Feeding a child at any age comes with so many challenges, whether it’s navigating breastfeeding and formula feeding, transitioning to solids, or convincing older kids that they have to eat more than just chips (shoutout to Andy Cohen’s adorable son!). Keke Palmer has been open with fans about the highs and lows of her pregnancy, and now she’s sharing her postpartum breastfeeding journey.
The comedian — who shares a six-month-old son with ex-boyfriend Darius Jackson — recently got candid in an interview with Essence and shared how hard breastfeeding has been and how it affected the way she sees herself.
“I think my breastfeeding journey was also very empowering because it was so difficult,” Palmer said. “And I wanted to give up at so many different points, but I just kept pushing myself and kept trying to figure it out.”
She said her fourth-trimester experience, the bond breastfeeding built between her and baby Leodis, and her insistence to overcome any feeding challenges (and there can be a lot!) made her feel so confident, strong, and self-assured.
“I just got this overwhelming sense that I can do anything,” she said. ” … There were so many things I was always trying to change before, but now, my being enough for my son has let me know that I’m enough in the world.”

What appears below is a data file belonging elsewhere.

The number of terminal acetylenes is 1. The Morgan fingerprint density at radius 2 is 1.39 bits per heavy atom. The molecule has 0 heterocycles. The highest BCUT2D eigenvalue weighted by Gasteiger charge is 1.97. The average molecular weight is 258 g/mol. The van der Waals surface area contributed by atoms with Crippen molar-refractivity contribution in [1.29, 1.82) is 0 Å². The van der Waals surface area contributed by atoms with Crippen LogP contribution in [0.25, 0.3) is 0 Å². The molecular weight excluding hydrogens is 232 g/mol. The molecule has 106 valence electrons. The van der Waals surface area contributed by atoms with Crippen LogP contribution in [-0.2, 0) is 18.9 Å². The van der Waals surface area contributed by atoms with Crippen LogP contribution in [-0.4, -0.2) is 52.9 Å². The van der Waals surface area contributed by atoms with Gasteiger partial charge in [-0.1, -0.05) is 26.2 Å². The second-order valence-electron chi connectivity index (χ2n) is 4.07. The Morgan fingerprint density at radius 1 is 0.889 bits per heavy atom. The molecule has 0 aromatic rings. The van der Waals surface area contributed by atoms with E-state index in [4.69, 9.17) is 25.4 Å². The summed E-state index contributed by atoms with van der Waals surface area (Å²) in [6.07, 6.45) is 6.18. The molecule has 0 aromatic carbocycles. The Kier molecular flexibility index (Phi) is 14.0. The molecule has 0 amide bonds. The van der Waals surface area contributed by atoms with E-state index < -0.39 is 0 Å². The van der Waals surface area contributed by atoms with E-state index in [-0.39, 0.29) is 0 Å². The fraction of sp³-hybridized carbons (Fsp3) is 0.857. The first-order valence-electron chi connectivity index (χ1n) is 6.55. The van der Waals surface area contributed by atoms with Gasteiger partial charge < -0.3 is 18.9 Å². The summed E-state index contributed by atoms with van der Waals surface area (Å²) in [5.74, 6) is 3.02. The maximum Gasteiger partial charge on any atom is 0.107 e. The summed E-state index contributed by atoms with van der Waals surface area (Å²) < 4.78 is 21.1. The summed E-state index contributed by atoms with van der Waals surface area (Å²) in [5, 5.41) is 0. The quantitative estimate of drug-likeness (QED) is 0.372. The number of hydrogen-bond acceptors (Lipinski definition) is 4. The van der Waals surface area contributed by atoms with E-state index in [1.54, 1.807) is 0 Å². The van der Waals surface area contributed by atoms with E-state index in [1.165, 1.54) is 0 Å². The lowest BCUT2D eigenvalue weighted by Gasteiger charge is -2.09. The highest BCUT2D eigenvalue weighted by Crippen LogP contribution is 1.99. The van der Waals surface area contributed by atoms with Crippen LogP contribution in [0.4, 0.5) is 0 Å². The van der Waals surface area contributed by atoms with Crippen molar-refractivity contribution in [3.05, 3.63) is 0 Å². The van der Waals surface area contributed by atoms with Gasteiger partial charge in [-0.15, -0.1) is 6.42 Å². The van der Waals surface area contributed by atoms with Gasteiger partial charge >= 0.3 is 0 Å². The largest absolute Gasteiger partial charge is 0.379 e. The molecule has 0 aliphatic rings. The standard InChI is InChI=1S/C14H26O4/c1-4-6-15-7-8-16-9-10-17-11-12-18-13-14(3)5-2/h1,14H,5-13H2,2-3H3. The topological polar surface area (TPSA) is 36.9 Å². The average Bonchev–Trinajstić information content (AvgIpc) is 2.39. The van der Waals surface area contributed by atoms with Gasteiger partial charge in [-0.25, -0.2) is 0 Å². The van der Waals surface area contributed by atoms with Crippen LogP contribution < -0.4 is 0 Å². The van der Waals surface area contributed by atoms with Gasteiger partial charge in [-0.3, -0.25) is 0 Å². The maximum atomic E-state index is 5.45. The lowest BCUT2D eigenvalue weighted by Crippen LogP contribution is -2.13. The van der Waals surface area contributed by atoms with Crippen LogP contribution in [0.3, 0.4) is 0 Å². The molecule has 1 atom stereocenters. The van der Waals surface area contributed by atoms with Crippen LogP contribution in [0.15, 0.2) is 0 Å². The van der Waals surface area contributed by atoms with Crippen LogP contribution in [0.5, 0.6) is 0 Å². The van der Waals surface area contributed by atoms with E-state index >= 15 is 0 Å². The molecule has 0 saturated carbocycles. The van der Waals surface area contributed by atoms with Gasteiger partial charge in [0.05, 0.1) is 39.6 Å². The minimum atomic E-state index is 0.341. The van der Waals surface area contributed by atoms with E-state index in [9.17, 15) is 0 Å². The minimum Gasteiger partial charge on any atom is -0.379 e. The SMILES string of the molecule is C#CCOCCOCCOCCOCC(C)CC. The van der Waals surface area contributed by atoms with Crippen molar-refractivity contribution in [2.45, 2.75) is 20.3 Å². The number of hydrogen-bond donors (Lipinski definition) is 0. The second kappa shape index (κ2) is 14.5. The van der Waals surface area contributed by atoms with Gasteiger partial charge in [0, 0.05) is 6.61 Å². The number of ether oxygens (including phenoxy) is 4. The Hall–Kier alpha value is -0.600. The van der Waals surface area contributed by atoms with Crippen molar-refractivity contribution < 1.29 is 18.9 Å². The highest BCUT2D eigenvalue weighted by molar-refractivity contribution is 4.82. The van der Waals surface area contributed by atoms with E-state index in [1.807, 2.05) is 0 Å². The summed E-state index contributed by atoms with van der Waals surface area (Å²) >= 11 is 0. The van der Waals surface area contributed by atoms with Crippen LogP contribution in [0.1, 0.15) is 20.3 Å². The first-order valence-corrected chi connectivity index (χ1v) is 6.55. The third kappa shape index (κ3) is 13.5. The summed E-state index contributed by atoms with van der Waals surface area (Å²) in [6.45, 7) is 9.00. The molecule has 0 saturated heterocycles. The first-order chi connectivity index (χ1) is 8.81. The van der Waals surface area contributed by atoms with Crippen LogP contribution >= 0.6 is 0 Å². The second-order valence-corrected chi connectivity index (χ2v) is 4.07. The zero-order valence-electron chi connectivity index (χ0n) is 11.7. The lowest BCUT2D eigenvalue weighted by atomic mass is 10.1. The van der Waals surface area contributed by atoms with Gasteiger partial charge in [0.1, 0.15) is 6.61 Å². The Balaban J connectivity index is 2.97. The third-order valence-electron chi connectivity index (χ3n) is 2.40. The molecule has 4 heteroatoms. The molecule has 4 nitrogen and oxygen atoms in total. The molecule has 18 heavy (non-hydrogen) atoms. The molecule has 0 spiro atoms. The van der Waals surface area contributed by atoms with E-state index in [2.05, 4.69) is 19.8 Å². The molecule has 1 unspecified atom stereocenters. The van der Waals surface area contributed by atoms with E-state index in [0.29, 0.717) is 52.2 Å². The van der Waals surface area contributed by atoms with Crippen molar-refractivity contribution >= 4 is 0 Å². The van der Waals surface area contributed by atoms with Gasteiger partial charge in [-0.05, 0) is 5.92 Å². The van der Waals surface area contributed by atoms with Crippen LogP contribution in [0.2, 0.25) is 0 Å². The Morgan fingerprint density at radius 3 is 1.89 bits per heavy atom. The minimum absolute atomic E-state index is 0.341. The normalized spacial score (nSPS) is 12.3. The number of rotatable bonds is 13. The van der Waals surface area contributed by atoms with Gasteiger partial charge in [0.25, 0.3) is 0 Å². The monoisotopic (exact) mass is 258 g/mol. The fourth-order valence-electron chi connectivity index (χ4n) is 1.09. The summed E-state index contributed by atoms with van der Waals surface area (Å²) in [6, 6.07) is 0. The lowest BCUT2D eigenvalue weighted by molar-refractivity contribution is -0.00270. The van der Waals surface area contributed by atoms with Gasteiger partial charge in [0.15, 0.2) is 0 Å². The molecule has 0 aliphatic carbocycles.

She also got the sense that she needed “get back up” and take care of herself again.
“In the midst of trying to work out and do things that I wasn’t sure I was going to be able to do — like going to the Met Gala — I was able to say, ‘You know what, I’m gonna get out there and experience everything again, and I’m still gonna be there for my boy.’”
This is far from the first time that the Nope actress opened up about the physical, mental, and logistical challenges that come with breastfeeding. In June, she claimed that a Transportation Security Association TSA agent in Houston, Texas stopped her for having breast milk in her bag.
“I should’ve popped my tit out right then because the discretion and comfort of pumping is thwarted with threats to throw out over 16oz my babies food?!?!!!” Palmer tweeted. “Why is that not a crime?? I’M A MOTHER for crying out loud 😩😢”
Meanwhile, TSA policy says that because breast milk, formula, toddler drinks, and baby/toddler food are “medically necessary liquids,” they don’t have a 3.4-ounce maximum as other liquids do. The same is true of ice packs, freezer packs, and gel packs that are used to cool these (again) “medically necessary liquids.”
Breastfeeding will never not be hard, and Palmer (and every mom!) is always allowed to switch to bottles and/or formula — but for now, we are glad she feels so empowered and connected to Leo.
These celebrity moms have shared their journey with breastfeeding as Black women.
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